Polarized groups—cult movements—are not only unique and distinct from the crowd in some way, their differences are quantum and order of magnitude in nature rather than incrementally distinct.
They are groups of individuals who have an obsession with, fixation on, mania for, passion for, idolization of, and reverence for an idea, thing or cause, for example, such as:
- the environment
- black lives matter
- indigenous rights
People in these segments choose to express themselves in a way that others don’t.
I’m not referring to extremist right wing religious cults, but rather groups of people who share a passionately held view around a particular cause or movement and who express their opinions within acceptable societal and legal limits.
These polarized clusters of people represent relatively narrow slices—slivers—in the market that can have demand characteristics worthy of study.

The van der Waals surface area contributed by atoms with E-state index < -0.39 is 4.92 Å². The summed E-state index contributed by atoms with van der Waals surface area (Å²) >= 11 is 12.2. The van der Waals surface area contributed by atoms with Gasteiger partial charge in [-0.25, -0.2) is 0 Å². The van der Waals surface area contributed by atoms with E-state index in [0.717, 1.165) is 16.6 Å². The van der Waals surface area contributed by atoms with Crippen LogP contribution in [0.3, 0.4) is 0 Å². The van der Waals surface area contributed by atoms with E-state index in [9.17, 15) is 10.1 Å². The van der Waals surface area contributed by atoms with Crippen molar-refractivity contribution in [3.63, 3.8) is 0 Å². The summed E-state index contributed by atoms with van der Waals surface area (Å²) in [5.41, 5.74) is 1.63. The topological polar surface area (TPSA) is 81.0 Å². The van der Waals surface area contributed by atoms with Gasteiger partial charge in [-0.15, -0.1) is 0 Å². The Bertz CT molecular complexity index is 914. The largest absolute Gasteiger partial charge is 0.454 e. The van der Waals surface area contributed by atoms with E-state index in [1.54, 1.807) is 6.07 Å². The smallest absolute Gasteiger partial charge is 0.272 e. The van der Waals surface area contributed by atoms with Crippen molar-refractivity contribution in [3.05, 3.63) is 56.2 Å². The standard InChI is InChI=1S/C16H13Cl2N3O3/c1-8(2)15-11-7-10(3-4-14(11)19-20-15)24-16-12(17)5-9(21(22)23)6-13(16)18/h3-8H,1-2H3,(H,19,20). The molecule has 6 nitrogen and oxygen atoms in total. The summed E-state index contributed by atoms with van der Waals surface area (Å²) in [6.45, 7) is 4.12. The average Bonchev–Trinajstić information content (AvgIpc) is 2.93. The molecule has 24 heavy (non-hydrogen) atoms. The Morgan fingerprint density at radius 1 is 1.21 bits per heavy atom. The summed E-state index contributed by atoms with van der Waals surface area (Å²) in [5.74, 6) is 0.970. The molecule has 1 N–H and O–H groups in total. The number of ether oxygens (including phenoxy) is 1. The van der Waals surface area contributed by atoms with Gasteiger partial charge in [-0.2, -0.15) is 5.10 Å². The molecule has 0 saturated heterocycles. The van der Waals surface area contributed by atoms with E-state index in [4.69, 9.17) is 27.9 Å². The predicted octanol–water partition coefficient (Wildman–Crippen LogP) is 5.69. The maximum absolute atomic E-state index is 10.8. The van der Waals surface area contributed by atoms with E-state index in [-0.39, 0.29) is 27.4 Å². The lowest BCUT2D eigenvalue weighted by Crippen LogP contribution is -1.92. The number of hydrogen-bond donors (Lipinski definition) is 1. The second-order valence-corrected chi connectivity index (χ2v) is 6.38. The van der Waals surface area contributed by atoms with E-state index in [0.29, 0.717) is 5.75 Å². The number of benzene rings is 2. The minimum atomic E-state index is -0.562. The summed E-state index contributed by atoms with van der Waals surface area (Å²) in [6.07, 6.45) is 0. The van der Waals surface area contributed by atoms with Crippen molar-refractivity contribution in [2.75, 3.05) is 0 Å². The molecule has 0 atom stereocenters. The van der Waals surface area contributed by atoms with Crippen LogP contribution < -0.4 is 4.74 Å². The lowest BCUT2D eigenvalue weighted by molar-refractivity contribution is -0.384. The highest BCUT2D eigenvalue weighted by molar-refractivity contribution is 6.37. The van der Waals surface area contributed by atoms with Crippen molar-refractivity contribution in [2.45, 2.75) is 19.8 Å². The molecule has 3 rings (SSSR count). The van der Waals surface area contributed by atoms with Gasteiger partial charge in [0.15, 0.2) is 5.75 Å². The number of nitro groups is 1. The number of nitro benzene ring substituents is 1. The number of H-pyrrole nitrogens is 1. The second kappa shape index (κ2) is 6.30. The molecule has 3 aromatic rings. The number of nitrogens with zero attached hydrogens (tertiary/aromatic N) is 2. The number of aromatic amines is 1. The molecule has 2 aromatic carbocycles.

They may represent a significant source of economic opportunity for the business because their beliefs are precise, well defined and the cluster is growing in number as an expression of society’s changing views.
And, if the business can use ideologies and beliefs to attract cult interest and cult member passion to engage them, perhaps relationships can be established and sales made.
We should start thinking about finding ‘cults’—who have excessive admiration for a particular thing—that express desires and cravings at the poles of the demand curve.
ME! segments are different from the mass crowd; cults are REALLY different.
The challenge, of course, is to find a cult or two whose members represent good potential for you to chase.
Here are five steps you can take to see if a cult has a future in your business plan.
#1. Keep your eyes open for trends